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The Ocean Blog

Classic examples of Northwest Coast art, these rattles from British Columbia illustrate the sophisticated way of life salmon helped provide. They were used during shamanistic performances to cure...
Scaffolding and supports at the work site hold a life-size model of a North Atlantic right whale Phoenix—the “ambassador” of the Smithsonian’s Sant Ocean Hall in the National Museum of Natural...
Sandy beaches are home to a Diversity of Life In the Shores and Shallows Gallery of the Smithsonian's Sant Ocean Hall , a beach display features magnified grains of sand and the tiny beach critters...
Tlingit paddlers carefully lift the Raven Spirit canoe into Washington’s Potomac River for its ceremonial launch. More about raven spirit can be found in our Raven Spirit featured story.
Two young visitors to the Sant Ocean Hall learn about the coral reef tank with one of our friendly volunteer docents. Both the Ocean Portal and the Museum's free public programs are made possible in...
The Raven Spirit canoe is now prominently displayed in the Smithsonian Institution’s Sant Ocean Hall—a reminder of how native peoples of the North Pacific honored and depended on the bounty of the...
Building the Smithsonian's Sant Ocean Hall --like any major exhibition--was a major undertaking. Over the course of five years, it required hundreds of people with a vast array of skills and...
An early scale model of North Atlantic right whale Phoenix indicates the location of scars on her tail from entanglements with fishing gear. More about the right whale can be found in our Tale of a...
Members of the Tlingit Nation celebrate the September 2008 opening of the Smithsonian’s Sant Ocean Hall. More about raven spirit can be found in our Raven Spirit featured story.
It was a typical summer day in the Sant Ocean Hall at the National Museum of Natural History. Visitors were examining the giant squid and marveling at the life-size replica of Phoenix, the right...
Sometimes the “Watcher,” a raven with an irregular wing, monitored carver Douglas Chilton’s progress on the canoe from an overhead perch. More about raven spirit can be found in our Raven Spirit...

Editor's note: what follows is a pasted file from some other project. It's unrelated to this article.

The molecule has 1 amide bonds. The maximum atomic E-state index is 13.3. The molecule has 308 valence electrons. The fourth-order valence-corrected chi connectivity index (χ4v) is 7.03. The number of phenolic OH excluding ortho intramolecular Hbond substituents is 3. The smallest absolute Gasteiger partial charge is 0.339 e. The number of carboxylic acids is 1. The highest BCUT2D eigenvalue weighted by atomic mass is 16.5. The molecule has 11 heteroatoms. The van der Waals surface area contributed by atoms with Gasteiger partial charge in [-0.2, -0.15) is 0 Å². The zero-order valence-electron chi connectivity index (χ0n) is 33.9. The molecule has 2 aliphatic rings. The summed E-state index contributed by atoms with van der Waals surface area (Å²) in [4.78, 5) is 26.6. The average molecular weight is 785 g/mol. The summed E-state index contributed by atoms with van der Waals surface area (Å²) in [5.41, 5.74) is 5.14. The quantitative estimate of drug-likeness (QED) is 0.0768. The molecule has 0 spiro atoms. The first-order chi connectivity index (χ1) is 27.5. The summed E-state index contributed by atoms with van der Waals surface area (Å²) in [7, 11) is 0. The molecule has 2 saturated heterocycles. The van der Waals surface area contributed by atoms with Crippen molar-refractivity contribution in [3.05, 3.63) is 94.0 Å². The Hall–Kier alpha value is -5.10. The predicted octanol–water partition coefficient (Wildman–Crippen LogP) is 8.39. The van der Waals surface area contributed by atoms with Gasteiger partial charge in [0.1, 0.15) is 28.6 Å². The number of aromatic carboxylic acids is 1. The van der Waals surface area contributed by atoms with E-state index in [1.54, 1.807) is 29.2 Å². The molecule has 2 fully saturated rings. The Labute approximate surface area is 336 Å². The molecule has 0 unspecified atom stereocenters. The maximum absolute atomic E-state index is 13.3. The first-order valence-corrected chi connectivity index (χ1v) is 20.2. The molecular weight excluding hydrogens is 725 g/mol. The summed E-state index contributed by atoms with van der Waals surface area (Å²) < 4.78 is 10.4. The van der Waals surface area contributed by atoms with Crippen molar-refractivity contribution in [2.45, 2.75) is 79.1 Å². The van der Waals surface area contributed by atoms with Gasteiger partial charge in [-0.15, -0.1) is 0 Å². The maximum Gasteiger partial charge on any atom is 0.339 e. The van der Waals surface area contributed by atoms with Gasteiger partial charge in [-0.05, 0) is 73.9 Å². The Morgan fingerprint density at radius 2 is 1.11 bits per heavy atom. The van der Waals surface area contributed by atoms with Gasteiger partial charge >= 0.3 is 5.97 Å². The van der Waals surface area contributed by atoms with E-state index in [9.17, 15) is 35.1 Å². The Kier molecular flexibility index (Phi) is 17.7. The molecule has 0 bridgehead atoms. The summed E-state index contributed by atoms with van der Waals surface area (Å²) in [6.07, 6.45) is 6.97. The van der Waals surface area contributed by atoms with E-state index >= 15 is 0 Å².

Building the Smithsonian's Sant Ocean Hall --like any major exhibition--was a major undertaking. Over the course of five years, it required hundreds of people with a vast array of skills and...
A model marker applies paint to the life-size, meticulously detailed model of the North Atlantic right whale Phoenix which today is on exhibit in the Smithsonian’s Sant Ocean Hall in the National...
Decorated ceremonial regalia—like this eagle claw holding a salmon, and the sculpin headdress—symbolize the importance of ocean fish to Native communities. More about raven spirit can be found in our...
Douglas Chilton uses traditional carving tools to shape the Raven Spirit canoe. Chilton—a master carver and member of the Tlingit Nation—transformed the log into a 26-foot-long, traditional...
The Sant Ocean Hall is the National Museum of Natural History's largest exhibit, providing visitors with a unique and breathtaking introduction to the majesty of the ocean. The hall's combination of...
The Raven Spirit canoe would eventually travel more than 4,828 kilometers (3,000 miles) from Prince of Wales Island to Washington, D.C. More about raven spirit can be found in our Raven Spirit...
A dance production combines ocean science and art to empower viewers to take conservation action. Ocean was performed at the Smithsonian National Museum of Natural History on June 3, 2012 as part of...
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